But what, really, is an ebook? There are answers in What IS an ebook? David Kudler, an ebook designer who understands what’s under the hood. I thought it might be useful to you.

For what it's worth.


© 2015 Ray Rhamey

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5. Would you visit my design website?

Hi. I want to ask you to please take a look at samples of my book design work--while you may not be in the market, at some time you may know someone who is, and it might be fun for you to see all the variety that's there.

You'll see designs for fiction, memoir, and non-fiction.  Click on a cover to see the full front/spine/back cover in a larger size. I hope you'll drop in for a minute or two. A screen chapter of the samples page is below. To visit, go here or click the image below. Thanks for your time and consideration.


Design page

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6. The Covers That Weren't

original image by Joseph Maclise
In the Weird Fiction Review conversation I had with Eric Schaller, Eric asked me to talk a bit about designing the cover of Blood: Stories, and in my recent WROTE Podcast conversation, I mentioned an alternate version of the cover that starred Ronald Reagan (this was, in fact, the cover that my publisher originally thought we should use, until she couldn't get the image we ended up using out of her mind).

I thought it might be fun to share some of the mock-ups I did that we didn't use — the covers that might have been...


(click on images to see them larger)

1a & 1b. These two are variations on an early design I did, the first one that seemed to work well, after numerous attempts which all turned out to be ghastly (in a bad way). 1b for a while was a top contender for the cover.

2. I always liked the idea of this cover ... and always hated the actual look of it.

3. I made this one fairly early in the process, using the Robert Cornelius portrait that is supposedly the first photographic portrait of a person ever made. It ended up being my 3rd choice for the final cover. I love the colors and the eeriness of it.

4. This never had a chance of being the actual cover, but I love it for the advertisement alone. As far as I can tell, that was a real ad for revolvers.

5. The inset picture is one I took in my own front yard. I like this cover quite a bit, but there's too much of a noir feel to it for the book, which isn't very noir.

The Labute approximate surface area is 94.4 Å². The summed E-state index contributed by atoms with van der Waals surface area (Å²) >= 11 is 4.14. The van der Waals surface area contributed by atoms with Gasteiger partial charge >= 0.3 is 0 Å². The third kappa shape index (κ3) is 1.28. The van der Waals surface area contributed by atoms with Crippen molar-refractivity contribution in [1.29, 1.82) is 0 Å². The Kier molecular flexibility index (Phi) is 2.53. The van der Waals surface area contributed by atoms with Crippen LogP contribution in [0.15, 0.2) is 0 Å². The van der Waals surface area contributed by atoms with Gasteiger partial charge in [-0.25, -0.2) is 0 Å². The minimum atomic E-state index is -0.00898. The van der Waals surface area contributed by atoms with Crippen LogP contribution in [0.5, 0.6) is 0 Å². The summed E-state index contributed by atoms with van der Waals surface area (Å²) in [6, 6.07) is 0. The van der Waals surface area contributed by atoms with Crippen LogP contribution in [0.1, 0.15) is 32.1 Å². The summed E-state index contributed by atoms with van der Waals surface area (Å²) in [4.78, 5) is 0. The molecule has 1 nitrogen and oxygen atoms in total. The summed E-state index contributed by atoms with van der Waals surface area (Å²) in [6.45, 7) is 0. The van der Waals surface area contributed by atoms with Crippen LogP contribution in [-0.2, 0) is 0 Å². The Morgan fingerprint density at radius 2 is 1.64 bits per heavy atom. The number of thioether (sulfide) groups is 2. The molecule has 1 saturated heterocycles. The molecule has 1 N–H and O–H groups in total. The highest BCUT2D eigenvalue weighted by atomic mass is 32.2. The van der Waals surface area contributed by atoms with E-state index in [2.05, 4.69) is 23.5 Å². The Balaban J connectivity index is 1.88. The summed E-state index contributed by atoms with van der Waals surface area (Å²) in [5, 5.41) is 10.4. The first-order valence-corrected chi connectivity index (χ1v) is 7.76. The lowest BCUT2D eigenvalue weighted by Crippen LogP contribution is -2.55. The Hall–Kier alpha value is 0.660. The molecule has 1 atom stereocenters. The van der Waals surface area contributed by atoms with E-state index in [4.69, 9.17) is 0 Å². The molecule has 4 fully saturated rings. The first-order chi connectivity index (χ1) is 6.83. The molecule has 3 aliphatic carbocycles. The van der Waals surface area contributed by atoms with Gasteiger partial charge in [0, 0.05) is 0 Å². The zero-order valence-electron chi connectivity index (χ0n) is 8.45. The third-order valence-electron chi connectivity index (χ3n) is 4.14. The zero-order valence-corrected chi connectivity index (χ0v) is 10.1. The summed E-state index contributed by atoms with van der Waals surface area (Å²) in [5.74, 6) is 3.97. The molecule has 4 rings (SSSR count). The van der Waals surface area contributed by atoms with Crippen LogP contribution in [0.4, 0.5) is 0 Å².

6. Here it is, the Cover That Almost Was. The image is a publicity photo from one of Ronald Reagan's movies.

7a, 7b, 7c. Once I found the Joseph Maclise image, I immediately thought I'd found the perfect illustration for the book. It took a long time and innumerable tries to figure out the final version, but it was worth the effort.

Actual cover


Though the book designer Amy Freels ultimately did the back cover herself, I gave it a stab. As you'll see, we went back and forth on whether to use all of the blurbs or just Chris Barzak's and put the other blurbs on an inside page.

1-7. These are a bunch of early attempts. None quite works (some really don't work), and they would have all felt sharply separate from the front cover. We had lots of conversations about #4, though, as the publisher was quite attracted to the simplicity and boldness of it for a while.


8-14. I love these, but they're all too complex for the back cover. As images, though, they still appeal to me deeply. I also like that they use the Alejandro Canedo (or Cañedo) painting from Astounding (September 1947) that plays such an important role in the story "Where's the Rest of Me", though I also know we probably would have had to figure out how to get the rights to use it, and that could be a huge headache and a wild goose chase.

Full, final cover

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7. Books by design

By Maggie Belnap

Despite the old saying, a book’s cover is perhaps the strongest factor in why we pick up a book off the shelf or pause during our online web shopping. Of course, we all like to think that we are above such a judgmental mentality, but the truth is that a cover design can make — or break — a book’s fortunes.

Brady McNamara, Senior Designer at Oxford University Press, admitted that designing book covers isn’t as easy as one might think.

“To create a book jacket,” McNamara explained, “You have to first understand book’s concept. I have about 75 books at a time to design jackets for. That’s just too much. To help, I have about 10-12 really great freelance designers who really know what OUP is all about.” He continued, “I also always try one or two new freelancers each go around. Sometimes they work, and sometimes they don’t. That’s kind of what happened to Dog Whistle Politics.”